I spoke to more than 30 individuals from numerous support groups about their feelings on the medium. Why did they participate? How often? What did they like about the groups?

A very informal survey of the people I spoke with showed that the majority (about 60 percent) were females in their late 30s or early 40s. As to why people participate, the answer was almost always the same: it's easy and cheap.

Julie, a regular on the MS group, came straight to the point. "I can participate from home. I can choose when to participate. I don't have to get dressed or fight traffic. I can choose which participants I want to talk to, and which ones to avoid."

J.D., a moderator for the soc.support.loneliness group concurred, "It's accessible 24-hours-a-day, doesn't cost $60 an hour and you get what you pay for. Seriously, it's a lot like the AA and Narcotics Anonymous groups -- the benefit of one lonely person helping another is without parallel."

Most folks check in on their group once a day, some people several times a day. This is especially true of folks from alt.support.diet, who find that checking several times a day helps them avoid temptation and depression.

Another major plus for on- line support may lie in the built-in anonymity of the 'net. Nobody can see you, or really knows who you are unless you tell them.

"There is more honesty when people can be anonymous and not be held accountable for what they say," explains Jessica, who has been participating in her group for six months. This, of course, is also a disadvantage.

"There are a lot of cretins on the 'net", J.D. says. "(and these) folks forced myself and my associates to found a moderated newsgroup."

On the subject of whether the groups should be moderated, folks seem to be evenly divided. "Spammers exist in everyday life," comments Kevin, a regular on the AA group. "So it's no big deal." Jessica seems a bit more concerned. "I have never participated in a moderated group, [but] it does seem like having a moderator would get rid of some of the flames, sales pitches and off-topic posts.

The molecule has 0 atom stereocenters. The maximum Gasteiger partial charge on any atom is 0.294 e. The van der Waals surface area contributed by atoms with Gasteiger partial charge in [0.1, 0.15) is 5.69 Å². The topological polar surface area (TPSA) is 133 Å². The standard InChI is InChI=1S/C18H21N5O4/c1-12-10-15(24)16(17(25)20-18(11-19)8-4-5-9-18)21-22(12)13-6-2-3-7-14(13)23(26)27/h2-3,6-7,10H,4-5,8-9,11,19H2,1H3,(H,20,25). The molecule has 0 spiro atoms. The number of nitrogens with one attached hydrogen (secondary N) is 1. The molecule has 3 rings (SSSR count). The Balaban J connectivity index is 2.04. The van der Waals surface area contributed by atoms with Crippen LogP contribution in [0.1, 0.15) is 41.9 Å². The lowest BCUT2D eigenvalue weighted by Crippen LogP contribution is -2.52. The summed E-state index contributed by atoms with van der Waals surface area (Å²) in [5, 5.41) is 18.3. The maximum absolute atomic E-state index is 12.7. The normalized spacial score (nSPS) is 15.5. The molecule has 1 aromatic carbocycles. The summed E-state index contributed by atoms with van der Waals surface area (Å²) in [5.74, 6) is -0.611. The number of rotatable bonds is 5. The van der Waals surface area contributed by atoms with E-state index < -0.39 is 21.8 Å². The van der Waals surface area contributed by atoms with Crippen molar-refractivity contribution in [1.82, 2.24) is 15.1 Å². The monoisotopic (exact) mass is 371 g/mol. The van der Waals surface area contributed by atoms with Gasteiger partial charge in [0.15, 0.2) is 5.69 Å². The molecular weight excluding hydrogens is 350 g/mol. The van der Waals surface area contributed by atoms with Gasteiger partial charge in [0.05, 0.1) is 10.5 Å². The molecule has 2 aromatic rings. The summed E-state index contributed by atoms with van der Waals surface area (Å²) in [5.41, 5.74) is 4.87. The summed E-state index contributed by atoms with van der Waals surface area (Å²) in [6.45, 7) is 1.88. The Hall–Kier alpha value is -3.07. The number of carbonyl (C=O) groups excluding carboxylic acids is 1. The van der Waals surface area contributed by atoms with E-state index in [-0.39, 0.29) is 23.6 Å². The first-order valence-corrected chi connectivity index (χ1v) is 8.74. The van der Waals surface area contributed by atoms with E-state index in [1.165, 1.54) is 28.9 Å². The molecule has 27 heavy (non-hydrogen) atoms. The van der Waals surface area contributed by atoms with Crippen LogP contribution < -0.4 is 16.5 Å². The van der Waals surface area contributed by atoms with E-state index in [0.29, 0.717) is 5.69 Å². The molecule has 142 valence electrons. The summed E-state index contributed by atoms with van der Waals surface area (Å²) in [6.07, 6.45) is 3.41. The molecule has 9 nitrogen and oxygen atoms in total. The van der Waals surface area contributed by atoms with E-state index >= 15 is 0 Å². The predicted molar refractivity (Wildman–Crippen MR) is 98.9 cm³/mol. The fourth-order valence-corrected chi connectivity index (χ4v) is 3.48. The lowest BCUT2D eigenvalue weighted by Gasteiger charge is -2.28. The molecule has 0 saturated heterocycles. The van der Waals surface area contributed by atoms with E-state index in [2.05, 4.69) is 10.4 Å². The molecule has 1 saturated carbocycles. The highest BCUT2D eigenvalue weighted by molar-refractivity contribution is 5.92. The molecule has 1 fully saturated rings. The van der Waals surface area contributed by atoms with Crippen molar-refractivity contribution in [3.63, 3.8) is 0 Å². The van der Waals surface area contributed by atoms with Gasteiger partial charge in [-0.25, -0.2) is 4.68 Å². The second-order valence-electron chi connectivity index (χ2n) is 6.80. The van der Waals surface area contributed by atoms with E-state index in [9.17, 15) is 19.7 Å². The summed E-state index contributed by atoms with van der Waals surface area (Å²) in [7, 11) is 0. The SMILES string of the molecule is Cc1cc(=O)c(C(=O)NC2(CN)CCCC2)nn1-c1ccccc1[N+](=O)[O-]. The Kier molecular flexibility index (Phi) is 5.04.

Therein falls one of the major complaints about virtual support, one that echoes throughout the 'net. Namely, spammers and flammers.

"Nuts all over. You have to lose time reading, ėtil you notice they're nuts," notes Jacob from the MSnewsgroup.

Ironically, the other complaint is the lack of face-to-face contact.

"It just isn't the same as sitting with real people," explains Pam, another AA participant. "People still need contact."

"No hugs," agrees Jessica. "No getting together for coffee afterward."


Even if you pride yourself on being a well-adjusted individual who doesn't need any kind of help (which may show you have a high capacity for self-delusion), the alt.support.* hierarchy is a fascinating place to visit. Not for any of the grotesque, voyeuristic reasons routinely associated with daytime talk shows, but for the simple opportunity of gaining insight into human foibles and virtues. The silly arguments, tragic mistakes and poor judgment you read about are more than counterbalanced by insightful observation, noble sacrifices and sound advice.

On a Usenet too often filled with the self-centered rants of hucksters and hate-mongers, it's nice to find the voices of people quietly, yet determinedly looking out for each other. It is good to know that a helping hand is only keystrokes away.